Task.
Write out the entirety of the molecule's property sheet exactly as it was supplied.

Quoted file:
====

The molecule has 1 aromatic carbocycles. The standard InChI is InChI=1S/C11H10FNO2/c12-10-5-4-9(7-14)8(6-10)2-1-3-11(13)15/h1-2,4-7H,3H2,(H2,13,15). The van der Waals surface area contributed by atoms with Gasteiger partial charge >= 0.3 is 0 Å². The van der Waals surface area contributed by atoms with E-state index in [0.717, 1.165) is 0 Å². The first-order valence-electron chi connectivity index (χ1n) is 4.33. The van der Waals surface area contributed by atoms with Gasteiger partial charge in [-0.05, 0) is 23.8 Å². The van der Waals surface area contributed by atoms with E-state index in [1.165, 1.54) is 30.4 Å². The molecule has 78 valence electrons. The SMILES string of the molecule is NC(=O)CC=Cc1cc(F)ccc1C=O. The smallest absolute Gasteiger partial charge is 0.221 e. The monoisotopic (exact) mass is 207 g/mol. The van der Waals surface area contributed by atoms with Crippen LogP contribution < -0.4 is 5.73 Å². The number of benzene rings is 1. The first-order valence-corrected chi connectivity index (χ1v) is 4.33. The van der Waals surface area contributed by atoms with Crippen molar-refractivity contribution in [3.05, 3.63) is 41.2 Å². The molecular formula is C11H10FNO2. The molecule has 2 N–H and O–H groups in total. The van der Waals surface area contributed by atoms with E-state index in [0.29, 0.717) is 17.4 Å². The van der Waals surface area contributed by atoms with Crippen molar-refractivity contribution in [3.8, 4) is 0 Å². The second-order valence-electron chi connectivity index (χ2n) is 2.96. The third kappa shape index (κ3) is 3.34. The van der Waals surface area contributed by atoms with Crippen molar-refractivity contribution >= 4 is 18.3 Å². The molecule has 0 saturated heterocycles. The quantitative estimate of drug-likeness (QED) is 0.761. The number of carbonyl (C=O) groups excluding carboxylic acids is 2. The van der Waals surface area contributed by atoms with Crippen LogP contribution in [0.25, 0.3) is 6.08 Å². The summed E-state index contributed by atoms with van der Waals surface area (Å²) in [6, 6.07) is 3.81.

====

The molecule has 1 aromatic carbocycles. The standard InChI is InChI=1S/C11H10FNO2/c12-10-5-4-9(7-14)8(6-10)2-1-3-11(13)15/h1-2,4-7H,3H2,(H2,13,15). The van der Waals surface area contributed by atoms with Gasteiger partial charge >= 0.3 is 0 Å². The van der Waals surface area contributed by atoms with E-state index in [0.717, 1.165) is 0 Å². The first-order valence-electron chi connectivity index (χ1n) is 4.33. The van der Waals surface area contributed by atoms with Gasteiger partial charge in [-0.05, 0) is 23.8 Å². The van der Waals surface area contributed by atoms with E-state index in [1.165, 1.54) is 30.4 Å². The molecule has 78 valence electrons. The SMILES string of the molecule is NC(=O)CC=Cc1cc(F)ccc1C=O. The smallest absolute Gasteiger partial charge is 0.221 e. The monoisotopic (exact) mass is 207 g/mol. The van der Waals surface area contributed by atoms with Crippen LogP contribution < -0.4 is 5.73 Å². The number of benzene rings is 1. The first-order valence-corrected chi connectivity index (χ1v) is 4.33. The van der Waals surface area contributed by atoms with Crippen molar-refractivity contribution in [3.05, 3.63) is 41.2 Å². The molecular formula is C11H10FNO2. The molecule has 2 N–H and O–H groups in total. The van der Waals surface area contributed by atoms with E-state index in [0.29, 0.717) is 17.4 Å². The van der Waals surface area contributed by atoms with Crippen molar-refractivity contribution in [3.8, 4) is 0 Å². The second-order valence-electron chi connectivity index (χ2n) is 2.96. The third kappa shape index (κ3) is 3.34. The van der Waals surface area contributed by atoms with Crippen molar-refractivity contribution >= 4 is 18.3 Å². The molecule has 0 saturated heterocycles. The quantitative estimate of drug-likeness (QED) is 0.761. The number of carbonyl (C=O) groups excluding carboxylic acids is 2. The van der Waals surface area contributed by atoms with Crippen LogP contribution in [0.25, 0.3) is 6.08 Å². The summed E-state index contributed by atoms with van der Waals surface area (Å²) in [6, 6.07) is 3.81.